First, the government has been barring private action that would enhance or protect our privacy - notably, preventing the software industry from developing and marketing strong encryption technology. Worse yet, the government has actually been forcing telecommunications industries to tailor their equipment to enable the government to spy on their customers. This was done, for example, by the notorious "CALEA" Act (Communications Assistance for Law Enforcement Act) passed in 1994. n31 It literally requires the telephone companies to restructure digital telephony to facilitate government spying. The same thing was done a few years ago with respect to cellular technology. Specifically, the National Security Agency used export control laws to pressure telephone companies to "dumb down" encryption for cellular calls. The analogy would be if the government were requiring everybody in the construction industry who is building homes or apartments to install bugs in the walls of our residences to facilitate government spying. That is exactly what the government is doing with these new technologies.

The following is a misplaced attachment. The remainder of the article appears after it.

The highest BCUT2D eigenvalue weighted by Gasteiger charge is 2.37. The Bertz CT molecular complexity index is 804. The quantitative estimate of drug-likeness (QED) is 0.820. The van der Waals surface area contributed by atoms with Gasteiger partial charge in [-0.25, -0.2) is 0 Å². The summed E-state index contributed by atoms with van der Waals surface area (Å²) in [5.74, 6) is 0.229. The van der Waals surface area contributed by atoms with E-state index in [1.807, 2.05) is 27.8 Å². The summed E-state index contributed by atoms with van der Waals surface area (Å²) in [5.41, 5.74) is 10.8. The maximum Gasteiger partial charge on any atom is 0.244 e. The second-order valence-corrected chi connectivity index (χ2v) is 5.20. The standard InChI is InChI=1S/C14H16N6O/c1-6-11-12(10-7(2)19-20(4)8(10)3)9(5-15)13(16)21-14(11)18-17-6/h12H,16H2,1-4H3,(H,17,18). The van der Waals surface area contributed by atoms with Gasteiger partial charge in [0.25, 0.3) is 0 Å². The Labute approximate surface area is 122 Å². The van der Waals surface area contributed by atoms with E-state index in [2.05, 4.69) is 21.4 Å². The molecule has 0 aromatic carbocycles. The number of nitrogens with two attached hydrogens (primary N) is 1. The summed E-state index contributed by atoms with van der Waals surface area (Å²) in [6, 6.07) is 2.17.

THE GOVERNMENT IS TAKING ACTION TO INCREASE PRIVACY BUT IT NOT ENOUGH
Ann Cavoukian, Ph. D, Info. and Privacy Commission in Ontario, and Don Tapscott, Alliance for Converging Technologies, 1997; WHO KNOWS, EE 2001 mfp p. 107
Developing voluntary privacy codes is certainly a step in the right direction, but it might not be enough. Credit-reporting practices in the United States are regulated by the Fair Credit Reporting Act, while in Canada they are regulated provincially by consumer-reporting acts, yet these do not contain protections equal to privacy laws. Credit-reporting laws theoretically permit credit information to be disclosed only to prescribed parties such as employers and insurance companies or businesses with permissible purposes (such as credit evaluation or granting of licenses). Consequently, there is a lot of room for maneuvering. For example, credit information can be shared widely with uncategorized parties who have " other business needs involving a transaction with a consumer" or "business transactions involving consumers,"